Ultralight gaming mice are becoming more popular with the edge they give in competitive FPS games, but options get a little thin when you also want to ditch the cord. Roccat’s wireless Kone Pro Air weighs in at just 75g, and while it’ll set you back a costly $129.99 / £119.99, it has the specs and quality to match its high price tag.
It’s not the lightest or cheapest wireless gaming mouse out there, with the SteelSeries Aerox 3 Wireless coming in at just 66g for $99.99 / £99.99. Much like the similarly priced Logitech G Pro Wireless, however, it is one of the only featherweight wireless gaming mice to seemingly forgo the honeycomb design, which isn’t to everyone’s taste.
Instead, Roccat hides the honeycomb layout underneath a layer of solid plastic, helping the Kone Pro Air undercut the G Pro Wireless by 5 grams. This makes the mouse much easier to clean and even gives it a more distinctive look than most, as RGB lighting shines through the left and right clickers.
There aren’t many changes in ergonomics compared to the Roccat Kone Pure Ultra, but why try to fix what’s not broken? The Kone Pro Air is as comfortable as ever, sculpted to slot into the palms of right-handed gamers – lefties are better off with Logitech’s asymmetrical G Pro Wireless. I personally find it snug for long gaming stints in both a palm and claw grip.
Getting to such a low weight usually comes with compromises, but Roccat seems to have cracked the code with the Kone Pro Air. Despite a plastic design, it feels solidly built with no rattles, and its hollow aluminium scroll wheel looks and feels great.
|Roccat Kone Pro Air||SteelSeries Aerox 3 Wireless||Logitech G Pro Wireless|
|Sensor||Roccat Owl-Eye optical||SteelSeries TrueMove Air optical||HERO 25K optical|
|Price||$129.99 / £119.99||$99.99 / £99.99||$129.99 / £129.99|
The 2.4GHz wireless dongle is hidden away in the base of the mouse and provides the lowest latency, but it’s as easy as flicking a switch to connect via Bluetooth if you want more compatibility options. The braided USB Type-C cable is long enough to use while recharging, although it’s not something you’ll be doing often with a rated battery life of 100 hours.
Even with daily use, I find myself going around a month between recharges. You won’t be caught short either, as the fast charging tech gives five hours of play from just 10 minutes of charging.
There are two side buttons on this rodent, and you can change their actions through the Roccat Swarm software. It’s a shame there isn’t a dedicated DPI switch, however.
The only alternative if you want to swap sensitivity on-the-fly is to use the profile button on the bottom that lets you cycle between five custom profiles, which can have differing DPI levels as well as custom macros. You’ll need to change the RGB lighting on each one if you want visual confirmation of your current profile, though, which comes at the expense of your setup’s colour coordination. A flash of your profile’s colour before returning to your chosen lighting is a solution we’ve seen from SteelSeries, and is something that could come via an update to the software.
It uses Roccat’s Owl-Eye optical sensor, with a maximum DPI of 19,000. Along with adjustable lift-off sensitivity, this makes it the perfect sensor for playing games at a competitive level. Logitech’s HERO 25K sensor might outpace the Owl-Eye when it comes to the DPI ceiling, but I’ve yet to meet anyone that uses the full whack in-game.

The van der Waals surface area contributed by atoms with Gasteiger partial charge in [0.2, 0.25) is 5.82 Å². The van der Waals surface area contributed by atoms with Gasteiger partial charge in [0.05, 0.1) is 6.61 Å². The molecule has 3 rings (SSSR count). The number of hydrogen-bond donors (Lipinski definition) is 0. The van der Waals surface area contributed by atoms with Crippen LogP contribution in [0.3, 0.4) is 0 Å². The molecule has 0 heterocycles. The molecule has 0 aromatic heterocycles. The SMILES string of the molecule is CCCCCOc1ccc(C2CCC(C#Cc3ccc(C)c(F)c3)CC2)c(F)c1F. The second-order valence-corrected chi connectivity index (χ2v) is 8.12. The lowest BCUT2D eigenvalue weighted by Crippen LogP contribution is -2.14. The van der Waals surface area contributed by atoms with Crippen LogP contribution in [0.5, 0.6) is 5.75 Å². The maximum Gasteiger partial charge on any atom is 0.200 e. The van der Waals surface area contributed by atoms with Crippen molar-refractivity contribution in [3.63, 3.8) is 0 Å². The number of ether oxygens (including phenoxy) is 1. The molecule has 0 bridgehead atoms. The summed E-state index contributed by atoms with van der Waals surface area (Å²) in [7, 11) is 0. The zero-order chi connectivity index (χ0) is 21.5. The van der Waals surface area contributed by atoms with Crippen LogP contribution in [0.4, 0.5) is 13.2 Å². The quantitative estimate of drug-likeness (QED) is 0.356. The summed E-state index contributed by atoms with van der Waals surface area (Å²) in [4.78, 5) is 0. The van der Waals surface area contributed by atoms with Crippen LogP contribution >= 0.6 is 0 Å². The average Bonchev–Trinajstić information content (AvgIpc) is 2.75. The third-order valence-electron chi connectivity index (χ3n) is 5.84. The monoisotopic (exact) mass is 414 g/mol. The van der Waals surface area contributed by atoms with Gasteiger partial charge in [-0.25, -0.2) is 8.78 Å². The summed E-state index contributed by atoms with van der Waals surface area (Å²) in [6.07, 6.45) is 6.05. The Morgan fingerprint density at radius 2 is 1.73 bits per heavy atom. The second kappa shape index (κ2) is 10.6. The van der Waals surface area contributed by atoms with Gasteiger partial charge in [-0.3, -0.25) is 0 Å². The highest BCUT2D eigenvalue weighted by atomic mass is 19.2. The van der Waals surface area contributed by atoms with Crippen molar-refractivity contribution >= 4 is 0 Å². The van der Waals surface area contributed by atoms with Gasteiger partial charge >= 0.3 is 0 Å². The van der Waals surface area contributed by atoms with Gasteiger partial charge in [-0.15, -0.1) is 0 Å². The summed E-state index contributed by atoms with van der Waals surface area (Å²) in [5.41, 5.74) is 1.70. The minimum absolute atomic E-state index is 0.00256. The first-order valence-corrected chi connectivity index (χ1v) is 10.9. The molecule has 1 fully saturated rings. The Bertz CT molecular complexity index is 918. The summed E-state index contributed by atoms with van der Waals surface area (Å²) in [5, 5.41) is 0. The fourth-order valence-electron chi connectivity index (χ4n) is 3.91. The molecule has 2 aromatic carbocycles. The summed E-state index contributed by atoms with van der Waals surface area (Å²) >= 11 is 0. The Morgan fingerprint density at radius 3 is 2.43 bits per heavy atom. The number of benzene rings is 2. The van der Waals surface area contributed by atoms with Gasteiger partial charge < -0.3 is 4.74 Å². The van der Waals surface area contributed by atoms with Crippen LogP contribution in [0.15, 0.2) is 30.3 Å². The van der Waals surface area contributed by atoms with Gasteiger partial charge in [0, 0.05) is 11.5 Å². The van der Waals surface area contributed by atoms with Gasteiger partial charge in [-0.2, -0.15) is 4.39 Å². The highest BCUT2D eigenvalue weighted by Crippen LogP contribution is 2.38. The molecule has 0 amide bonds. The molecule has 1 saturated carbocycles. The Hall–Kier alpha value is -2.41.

The Kone Pro Air maxes out at a 1KHz polling rate, but there aren’t any 8KHz wireless models yet. That space is only occupied by wired models like the Corsair Sabre RGB Pro and Razer Viper 8K.
Both clickers use optical switches for near-zero latency, giving a nice audible press akin to the best gaming keyboard. PTFE feet on the bottom, combined with its low weight, means this rodent glides effortlessly along mouse pads, too.
Roccat’s Swarm software is noticeably less polished than its rivals like Razer Synapse and the Logitech G Hub, with a messy layout and textures that don’t scale well onto 4K monitors. Despite this, it still does everything you’d expect in order to get the most out of the mouse. You can set macro profiles on a per-game basis, remap buttons, customise the RGB lighting, change lift off sensitivity, and more.
The RGB lighting system works impressively on its keyboards, but the AIMO mode, which reacts to your behaviours, doesn’t translate as well onto the two small RGB lights within the clickers. It’s nice and bright, though, and you can synchronise it with any other Roccat product you own. Switch off the lighting entirely and there’s no real hint that the mouse is designed for gaming, which may be preferable for those going for a stealthy setup.
With a similar spec and price to the Logitech G Pro Wireless, the Kone Pro Air is a stylish cordless option with unrivalled levels of comfort for right-handed gamers, a noticeably low weight, and an accurate optical sensor. The software is a little clunky, but it still covers all the bases, and the built-in lighting adds a little flair. While it’s a unique design, those who want more of an RGB extravaganza that stands out on their desk will want to look elsewhere.
Roccat Kone Pro Air
The Kone Pro Air combines a high-DPI sensor and low-latency wireless connection into an extremely comfortable and lightweight shell. However, an 8KHz polling rate could’ve added further to its competitive nature and its accompanying software isn’t as intuitive as rivals from Razer and Logitech.